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MARGERY MAYBERRY v. COMMONWEALTH PENNSYLVANIA (03/15/83)

decided: March 15, 1983.

MARGERY MAYBERRY, PETITIONER
v.
COMMONWEALTH OF PENNSYLVANIA, UNEMPLOYMENT COMPENSATION BOARD OF REVIEW, RESPONDENT



Appeal from the Order of the Unemployment Compensation Board of Review in case of In re: Claim of Margery Mayberry, No. B-187340.

COUNSEL

Lee Moses, for petitioner.

Richard C. Lengler, Associate Counsel, with him Richard L. Cole, Jr., Chief Counsel, for respondent.

Judges Rogers, Blatt and Craig, sitting as a panel of three. Opinion by Judge Craig.

Author: Craig

[ 72 Pa. Commw. Page 612]

In this unemployment compensation appeal, the claimant, by supplemental brief, contends that the referee did not advise her of her right to have counsel and to cross-examine adverse witnesses, as is required, Katz v. Unemployment Compensation Board of Review, 59 Pa. Commonwealth Ct. 427, 430 A.2d 354 (1981), 34 Pa. Code § 101.21(a). Review of the hearing record confirms the factual correctness of that assertion. We have held that a claimant can raise this issue on appeal. Hughes v. Unemployment Compensation Board of Review, 64 Pa. Commonwealth Ct. 67, 445 A.2d 1352 (1982); Peda v. Unemployment Compensation Board of Review, 64 Pa. Commonwealth Ct. 184, 439 A.2d 888 (1982).

[ 72 Pa. Commw. Page 613]

Hence the issue is whether or not the referee's omission was prejudicial to the claimant in the circumstances of this case. Linke v. Unemployment Page 613} Compensation Board of Review, 69 Pa. Commonwealth Ct. 117, 450 A.2d 312 (1982); Snow v. Unemployment Compensation Board of Review, 61 Pa. Commonwealth Ct. 396, 433 A.2d 922 (1981). The Board argues that there was no prejudice to the claimant.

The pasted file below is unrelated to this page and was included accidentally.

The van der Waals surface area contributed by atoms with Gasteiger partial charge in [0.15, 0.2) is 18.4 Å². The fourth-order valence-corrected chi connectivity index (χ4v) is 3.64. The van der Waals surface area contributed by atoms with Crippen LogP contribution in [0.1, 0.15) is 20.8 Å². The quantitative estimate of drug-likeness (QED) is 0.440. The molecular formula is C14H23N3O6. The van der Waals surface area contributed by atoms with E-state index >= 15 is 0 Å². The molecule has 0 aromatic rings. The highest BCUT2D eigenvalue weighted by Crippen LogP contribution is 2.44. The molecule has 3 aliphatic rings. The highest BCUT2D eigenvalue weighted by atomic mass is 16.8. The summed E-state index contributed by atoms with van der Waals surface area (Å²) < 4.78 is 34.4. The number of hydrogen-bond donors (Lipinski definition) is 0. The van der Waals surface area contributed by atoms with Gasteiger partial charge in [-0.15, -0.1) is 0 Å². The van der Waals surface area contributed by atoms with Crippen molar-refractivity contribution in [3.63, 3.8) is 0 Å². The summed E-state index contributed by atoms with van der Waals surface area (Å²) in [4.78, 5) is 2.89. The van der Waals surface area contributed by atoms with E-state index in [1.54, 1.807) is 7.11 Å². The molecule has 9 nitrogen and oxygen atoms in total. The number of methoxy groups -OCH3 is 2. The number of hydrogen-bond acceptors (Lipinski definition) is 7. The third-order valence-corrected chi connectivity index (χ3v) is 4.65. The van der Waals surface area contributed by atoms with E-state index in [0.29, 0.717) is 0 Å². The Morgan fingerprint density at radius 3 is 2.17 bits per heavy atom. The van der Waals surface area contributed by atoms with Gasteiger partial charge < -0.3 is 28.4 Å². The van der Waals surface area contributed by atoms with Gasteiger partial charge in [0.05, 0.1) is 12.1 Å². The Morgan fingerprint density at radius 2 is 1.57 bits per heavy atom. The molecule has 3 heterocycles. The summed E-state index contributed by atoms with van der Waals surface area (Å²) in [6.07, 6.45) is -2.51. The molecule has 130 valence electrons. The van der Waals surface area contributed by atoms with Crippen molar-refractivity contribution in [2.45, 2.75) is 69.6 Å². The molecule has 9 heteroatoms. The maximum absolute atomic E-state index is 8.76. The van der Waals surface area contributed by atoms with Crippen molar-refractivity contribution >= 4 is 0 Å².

To resolve the issue, we must consider the facts. The claimant was a maintenance helper of a real estate company, represented by a management company. The claimant, in connection with her landscaping duties, had worked at preparations for the purchase of plantings. When an official of the management company and the wife of claimant's supervisor completed the purchase without including the claimant, the claimant became upset and complained to the management company official, asking him if he wanted her to quit. That official told her that the decision was hers, and he testified that he imparted the same position to a Mrs. Harrington of the real estate company. However, the claimant's testimony was that, when she called Mrs. Harrington, Mrs. Harrington told the claimant to turn in her keys, so that the claimant believed that she had been fired.

Hence the factual issue is whether the real estate company discharged the claimant, as she understood it, or she voluntarily quit, as it appeared to the management company official who testified. The referee and the board resolved that conflict against the claimant, rejecting her position that, at the worst, she was the innocent victim of a mixup in communication. There was no testimony from Mrs. Harrington, obviously a pivotal witness.

Our conclusion from study of the record is that the claimant, lacking counsel at the hearing, could well have been disabled from establishing the truth of the alleged misunderstanding by not having the

[ 72 Pa. Commw. Page 614]

    benefit of cross-examination and other ...


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